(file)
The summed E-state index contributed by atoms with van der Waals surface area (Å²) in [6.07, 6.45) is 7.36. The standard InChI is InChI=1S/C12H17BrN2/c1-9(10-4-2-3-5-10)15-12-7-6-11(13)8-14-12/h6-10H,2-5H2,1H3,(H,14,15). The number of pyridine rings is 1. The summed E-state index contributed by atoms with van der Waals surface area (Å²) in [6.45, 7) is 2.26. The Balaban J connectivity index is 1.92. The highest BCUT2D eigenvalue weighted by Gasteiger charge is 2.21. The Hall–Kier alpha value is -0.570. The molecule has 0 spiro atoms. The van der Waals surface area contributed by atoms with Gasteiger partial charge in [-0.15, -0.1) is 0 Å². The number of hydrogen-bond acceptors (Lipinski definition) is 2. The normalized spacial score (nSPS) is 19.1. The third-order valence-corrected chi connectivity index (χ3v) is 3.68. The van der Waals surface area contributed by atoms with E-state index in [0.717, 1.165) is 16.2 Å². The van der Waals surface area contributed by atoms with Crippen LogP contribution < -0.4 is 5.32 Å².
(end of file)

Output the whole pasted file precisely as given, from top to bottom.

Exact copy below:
The summed E-state index contributed by atoms with van der Waals surface area (Å²) in [6.07, 6.45) is 7.36. The standard InChI is InChI=1S/C12H17BrN2/c1-9(10-4-2-3-5-10)15-12-7-6-11(13)8-14-12/h6-10H,2-5H2,1H3,(H,14,15). The number of pyridine rings is 1. The summed E-state index contributed by atoms with van der Waals surface area (Å²) in [6.45, 7) is 2.26. The Balaban J connectivity index is 1.92. The highest BCUT2D eigenvalue weighted by Gasteiger charge is 2.21. The Hall–Kier alpha value is -0.570. The molecule has 0 spiro atoms. The van der Waals surface area contributed by atoms with Gasteiger partial charge in [-0.15, -0.1) is 0 Å². The number of hydrogen-bond acceptors (Lipinski definition) is 2. The normalized spacial score (nSPS) is 19.1. The third-order valence-corrected chi connectivity index (χ3v) is 3.68. The van der Waals surface area contributed by atoms with E-state index in [0.717, 1.165) is 16.2 Å². The van der Waals surface area contributed by atoms with Crippen LogP contribution < -0.4 is 5.32 Å².